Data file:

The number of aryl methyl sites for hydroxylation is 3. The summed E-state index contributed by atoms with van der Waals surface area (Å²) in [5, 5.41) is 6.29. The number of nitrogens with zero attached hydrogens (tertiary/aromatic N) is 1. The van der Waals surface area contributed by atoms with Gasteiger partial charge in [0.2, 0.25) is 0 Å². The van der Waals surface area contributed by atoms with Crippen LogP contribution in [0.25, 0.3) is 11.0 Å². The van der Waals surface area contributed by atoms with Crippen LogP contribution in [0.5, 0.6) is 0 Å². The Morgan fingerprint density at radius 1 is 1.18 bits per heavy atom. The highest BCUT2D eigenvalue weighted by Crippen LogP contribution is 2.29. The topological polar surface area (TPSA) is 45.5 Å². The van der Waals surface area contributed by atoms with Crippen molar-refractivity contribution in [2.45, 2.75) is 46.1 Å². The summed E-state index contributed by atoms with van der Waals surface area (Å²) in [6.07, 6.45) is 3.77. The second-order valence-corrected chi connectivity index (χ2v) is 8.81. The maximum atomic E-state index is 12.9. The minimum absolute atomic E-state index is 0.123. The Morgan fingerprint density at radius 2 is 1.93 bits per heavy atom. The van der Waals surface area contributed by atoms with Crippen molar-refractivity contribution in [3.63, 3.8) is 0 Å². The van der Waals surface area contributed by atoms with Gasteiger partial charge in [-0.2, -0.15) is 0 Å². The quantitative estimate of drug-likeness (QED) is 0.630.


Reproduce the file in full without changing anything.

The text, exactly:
The number of aryl methyl sites for hydroxylation is 3. The summed E-state index contributed by atoms with van der Waals surface area (Å²) in [5, 5.41) is 6.29. The number of nitrogens with zero attached hydrogens (tertiary/aromatic N) is 1. The van der Waals surface area contributed by atoms with Gasteiger partial charge in [0.2, 0.25) is 0 Å². The van der Waals surface area contributed by atoms with Crippen LogP contribution in [0.25, 0.3) is 11.0 Å². The van der Waals surface area contributed by atoms with Crippen LogP contribution in [0.5, 0.6) is 0 Å². The Morgan fingerprint density at radius 1 is 1.18 bits per heavy atom. The highest BCUT2D eigenvalue weighted by Crippen LogP contribution is 2.29. The topological polar surface area (TPSA) is 45.5 Å². The van der Waals surface area contributed by atoms with Crippen molar-refractivity contribution in [2.45, 2.75) is 46.1 Å². The summed E-state index contributed by atoms with van der Waals surface area (Å²) in [6.07, 6.45) is 3.77. The second-order valence-corrected chi connectivity index (χ2v) is 8.81. The maximum atomic E-state index is 12.9. The minimum absolute atomic E-state index is 0.123. The Morgan fingerprint density at radius 2 is 1.93 bits per heavy atom. The van der Waals surface area contributed by atoms with Crippen molar-refractivity contribution in [3.63, 3.8) is 0 Å². The van der Waals surface area contributed by atoms with Gasteiger partial charge in [-0.2, -0.15) is 0 Å². The quantitative estimate of drug-likeness (QED) is 0.630.